The Supreme Court and Rap Music

This fall, the U.S. Supreme Court will hear arguments in Elonis v. U.S., a case involving rap lyrics that were prosecuted as threats.  Today,  the University of Florida’s Marion B. Brechner First Amendment Project submitted this amicus brief to the Court, which I wrote along with Professors Clay Calvert and Charis Kubrin.  In it, we argue that the complexities of rap, not to mention the negative reactions that it evokes in many people, make it susceptible to misinterpretation.  It makes sense, therefore, that a speaker’s intent is crucial in determining what constitutes a real threat.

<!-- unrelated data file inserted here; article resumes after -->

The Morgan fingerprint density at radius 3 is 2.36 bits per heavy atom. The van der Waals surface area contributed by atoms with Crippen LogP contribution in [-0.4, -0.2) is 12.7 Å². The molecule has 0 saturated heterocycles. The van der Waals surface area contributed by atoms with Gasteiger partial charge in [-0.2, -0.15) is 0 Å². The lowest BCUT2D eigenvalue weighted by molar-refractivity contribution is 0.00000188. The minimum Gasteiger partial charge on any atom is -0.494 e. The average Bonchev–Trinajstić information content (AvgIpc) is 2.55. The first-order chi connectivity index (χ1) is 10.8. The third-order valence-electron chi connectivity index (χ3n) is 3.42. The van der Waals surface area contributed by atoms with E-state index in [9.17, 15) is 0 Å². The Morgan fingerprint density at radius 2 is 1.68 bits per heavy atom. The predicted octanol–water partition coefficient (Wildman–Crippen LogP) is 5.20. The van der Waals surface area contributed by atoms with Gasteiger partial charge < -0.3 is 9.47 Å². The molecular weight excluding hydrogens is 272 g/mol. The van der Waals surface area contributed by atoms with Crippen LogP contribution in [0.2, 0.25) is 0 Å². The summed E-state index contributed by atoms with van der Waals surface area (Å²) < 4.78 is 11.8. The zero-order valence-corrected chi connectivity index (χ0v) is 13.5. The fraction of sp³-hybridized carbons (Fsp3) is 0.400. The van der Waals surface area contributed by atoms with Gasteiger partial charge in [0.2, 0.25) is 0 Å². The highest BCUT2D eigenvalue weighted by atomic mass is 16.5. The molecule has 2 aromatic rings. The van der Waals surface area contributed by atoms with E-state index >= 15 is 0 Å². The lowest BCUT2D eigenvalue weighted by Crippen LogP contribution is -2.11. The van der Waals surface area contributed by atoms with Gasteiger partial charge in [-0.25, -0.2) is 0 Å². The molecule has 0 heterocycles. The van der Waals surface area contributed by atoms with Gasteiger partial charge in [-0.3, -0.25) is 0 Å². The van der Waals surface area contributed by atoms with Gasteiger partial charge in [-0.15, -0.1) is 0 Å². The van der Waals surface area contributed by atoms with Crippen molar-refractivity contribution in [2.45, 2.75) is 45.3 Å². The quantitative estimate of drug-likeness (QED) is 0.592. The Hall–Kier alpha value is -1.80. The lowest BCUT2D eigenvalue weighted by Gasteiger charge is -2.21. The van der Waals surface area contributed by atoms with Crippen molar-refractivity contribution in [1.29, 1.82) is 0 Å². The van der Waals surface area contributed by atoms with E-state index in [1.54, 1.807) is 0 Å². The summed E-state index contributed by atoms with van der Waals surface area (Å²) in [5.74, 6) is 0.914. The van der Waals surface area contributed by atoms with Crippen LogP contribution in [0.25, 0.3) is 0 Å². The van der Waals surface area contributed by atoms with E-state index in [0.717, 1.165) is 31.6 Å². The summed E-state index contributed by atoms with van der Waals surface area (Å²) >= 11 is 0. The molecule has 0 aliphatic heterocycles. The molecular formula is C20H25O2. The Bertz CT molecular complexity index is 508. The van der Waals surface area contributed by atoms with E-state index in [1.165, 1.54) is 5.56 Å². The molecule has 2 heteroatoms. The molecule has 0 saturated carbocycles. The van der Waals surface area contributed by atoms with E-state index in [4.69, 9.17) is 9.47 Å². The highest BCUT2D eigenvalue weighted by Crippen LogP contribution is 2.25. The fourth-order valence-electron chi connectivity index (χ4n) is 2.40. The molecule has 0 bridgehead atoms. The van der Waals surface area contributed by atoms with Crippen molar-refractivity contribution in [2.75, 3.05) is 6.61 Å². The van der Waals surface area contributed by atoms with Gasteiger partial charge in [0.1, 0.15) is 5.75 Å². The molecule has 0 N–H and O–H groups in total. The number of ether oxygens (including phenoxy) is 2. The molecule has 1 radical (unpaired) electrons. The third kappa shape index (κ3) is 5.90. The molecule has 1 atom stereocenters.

To any rap fan, this is basic common sense.  In the legal system, unfortunately, common sense doesn’t always prevail.

One thought on “The Supreme Court and Rap Music”

  1. I can say that same rap today is not what it used to be back in the day. The article pointed on a very valid point- that unfamiliar things such as rap music will be perceived in a way that it was not meant. Other than the vulgar language–(in which , you use at home) you could learn some life lessons. Especially artists like Common. He sends positive messages in his rap. Not all rap is bad!! Nice work you guys!

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